Posts Tagged ‘ XIII.I ’

Defenestration: April 2016

Apr 20th, 2016 | By

Well, well, well, what have we here? Has another issue of beloved humor magazine Defenestration crawled ashore to lay its eggs? I think it has!

I think Eileen would agree with me that editing this magazine has, on the whole, been an immensely positive experience. We get to read a lot of fiction, nonfiction, and poetry–most of it never before published, and some never before seen by another magazine or editor. That’s a cool experience. A humbling one, certainly. And it’s one of the things I love about editing Defenestration.

But the world can’t be sausages and rainbows all the time.



“Teratology 101: A Handbook for New Mothers in the Monster Age,” by Christina Dalcher

Apr 20th, 2016 | By

To ensure a head of disproportionate smallness, it is recommended the mother be an alcoholic. While moderate drinking may effect inadequate head size and facial defects, the desired malformation of ears, nose, and digits cannot be guaranteed without regular and heavy consumption of alcoholic beverages, particularly during the first trimester. Spirits are preferred to grape-based products.



“Pitch Meeting: Election 2020: Running Mates,” by Kathryn Paulsen

Apr 20th, 2016 | By

“See, it’s Barack and Hilary all over again, only she’s a Latina firebrand married to an ex-priest and he’s a rabbi married to a feminist scholar who’s a dean at Harvard.”

“Hey, what if he’s a rabbi and dean of the religious department at Harvard, and she’s the prosecutor who cleaned up Houston?”

“Works for me.”

“So they hate each other’s guts, but it’s not because of the religious and ethnic differences.”



“Pinning,” by Lindsay A. Chudzik

Apr 20th, 2016 | By

I played tennis with Madeline Morling each Monday. Everly Trickett and I did tea on Tuesdays. Wednesdays, Thursdays, and Fridays I lunched with other ladies who lunched. I spent weekends shuffling my children to play dates with the Morling, Trickett, and Kipling children, and shuffling my husband, Andy, and me to dinner dates with their parents sans the Kiplings. Andy didn’t approve of Russ Kipling, our newest neighbor, because he had secured their home through what my husband called “a tacky foreclosure.” Also, his wife worked in the non-profit sector while Russ cared for their twins. Andy often said, “Never trust a man with unscuffed shoes, Corrine.” He insisted this pointed to laziness and an unwillingness to provide for his family.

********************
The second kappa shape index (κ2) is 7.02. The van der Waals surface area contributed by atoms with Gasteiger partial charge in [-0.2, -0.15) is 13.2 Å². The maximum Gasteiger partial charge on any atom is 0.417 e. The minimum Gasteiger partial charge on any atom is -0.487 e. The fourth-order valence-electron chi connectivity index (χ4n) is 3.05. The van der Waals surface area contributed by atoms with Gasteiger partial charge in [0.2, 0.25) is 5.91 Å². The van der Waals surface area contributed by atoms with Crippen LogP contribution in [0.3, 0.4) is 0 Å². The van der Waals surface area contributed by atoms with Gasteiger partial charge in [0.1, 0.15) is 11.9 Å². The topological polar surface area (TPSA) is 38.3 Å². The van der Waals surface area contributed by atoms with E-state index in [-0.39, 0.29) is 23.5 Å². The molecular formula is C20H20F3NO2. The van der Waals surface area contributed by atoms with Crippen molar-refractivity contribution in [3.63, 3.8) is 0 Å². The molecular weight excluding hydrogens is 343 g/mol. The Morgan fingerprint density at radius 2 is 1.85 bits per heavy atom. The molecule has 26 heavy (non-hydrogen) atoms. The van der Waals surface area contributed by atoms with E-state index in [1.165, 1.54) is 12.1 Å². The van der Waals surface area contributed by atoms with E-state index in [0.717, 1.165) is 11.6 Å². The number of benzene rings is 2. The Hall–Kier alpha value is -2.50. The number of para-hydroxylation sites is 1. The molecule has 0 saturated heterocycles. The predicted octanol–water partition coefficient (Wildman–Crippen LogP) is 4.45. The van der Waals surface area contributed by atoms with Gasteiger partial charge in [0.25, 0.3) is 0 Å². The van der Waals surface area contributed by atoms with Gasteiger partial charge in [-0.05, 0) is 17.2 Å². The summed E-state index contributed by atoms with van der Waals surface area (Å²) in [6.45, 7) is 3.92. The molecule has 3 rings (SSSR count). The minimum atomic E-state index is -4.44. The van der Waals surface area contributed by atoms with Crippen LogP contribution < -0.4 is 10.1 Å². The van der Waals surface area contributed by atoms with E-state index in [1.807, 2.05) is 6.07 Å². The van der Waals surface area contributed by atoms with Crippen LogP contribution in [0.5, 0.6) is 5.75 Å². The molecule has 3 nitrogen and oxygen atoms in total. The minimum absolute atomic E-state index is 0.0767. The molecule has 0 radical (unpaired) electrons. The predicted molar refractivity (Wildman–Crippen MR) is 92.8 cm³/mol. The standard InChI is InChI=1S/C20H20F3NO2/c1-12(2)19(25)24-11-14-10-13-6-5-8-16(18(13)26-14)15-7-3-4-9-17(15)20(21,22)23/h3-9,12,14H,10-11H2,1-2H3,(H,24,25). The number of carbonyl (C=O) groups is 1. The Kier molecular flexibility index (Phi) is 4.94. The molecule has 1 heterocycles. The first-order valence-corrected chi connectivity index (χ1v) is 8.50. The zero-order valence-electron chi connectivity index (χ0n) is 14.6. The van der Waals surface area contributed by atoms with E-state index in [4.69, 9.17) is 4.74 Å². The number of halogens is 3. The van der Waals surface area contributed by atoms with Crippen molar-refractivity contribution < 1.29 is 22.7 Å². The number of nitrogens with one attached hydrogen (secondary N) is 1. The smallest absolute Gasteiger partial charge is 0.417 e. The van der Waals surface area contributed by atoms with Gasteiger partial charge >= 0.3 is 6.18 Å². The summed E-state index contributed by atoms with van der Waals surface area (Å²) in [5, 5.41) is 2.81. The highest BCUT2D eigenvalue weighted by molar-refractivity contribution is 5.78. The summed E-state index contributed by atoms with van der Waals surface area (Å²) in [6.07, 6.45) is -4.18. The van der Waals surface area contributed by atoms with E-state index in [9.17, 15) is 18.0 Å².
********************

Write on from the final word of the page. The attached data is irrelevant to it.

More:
“The Day That Went Hobnaciously,” by Han Adcock

Apr 20th, 2016 | By

It was Thursday. Thursdays are good for wandoodling your time, but it’s better to put any Time you don’t need into one of those big, green plastic thingies and leave it out for the Midnight Collector. He always refuses to take it but hey ho.

Who invented Thursdays anyway? I stood on the decrepit corner between Pointless Walk and Eville Avenue and I demanded to know the answer. The bins outside number twenty-four were so sparkly but still, they only answered with a silent reflection. Silent reflection is a good practice to keep in public, but like so many other people, I—



“This Is Probably Not The Right Time To Tell My Wife About My Awesome Movie Idea,” by Doug Cornett

Apr 20th, 2016 | By

From above, probably on a helicopter, we see an island in pandemonium. In the center of the island there’s a volcano that is just spitting magma all over the place, smoke pouring upward, the whole place is rumbling. But what is that we see? Down at the base of the volcano, somehow not engulfed in lava? We zoom in. It’s a hero, and he’s, like, meditating up on one leg. He’s got his shirt off and he’s ripped. Then… his eyes snap open!



“Former African Despot Mobutu Sese Seko is a Subway Conductor on the 6 Train,” by Emily Buckler

Apr 20th, 2016 | By

Spring Street. Stand clear of the closing doors. This train will skip Bleecker—I do not care for it. Transfers to the 4, B, D, F, and M trains must use my brother Rodney’s special car service.



Two Poems by Matt Dennison

Apr 20th, 2016 | By

Onion Never buy a single onion if you live alone. For unless you are greatly skilled in the art of onion management, at some point you will end up with less than half an onion on a little plate on the middle shelf of a nearly-empty fridge, it’s pitiful, withered, stem looking like the sliced-off

[continue reading…]



“Yours in undead desperation (a zombie soliloquy),” by Anna Della Zazzera

Apr 20th, 2016 | By

I’ve started to keep a Food and Feelings Journal,
but it just ends up sounding like the lamest brand of forced narrative.
Like Chicken Soup for the Mystically Reanimated Soul,
or that recurring dream I have where I’m the host of
a low-budget, zombie-themed daytime talk show,



“Food Policy,” by Bob Schildgen

Apr 20th, 2016 | By

The cigar is chewed to nothing,
there’s earwigs on the brie,
but the dumpster’s flowin’ over
and there’s plenty here for free.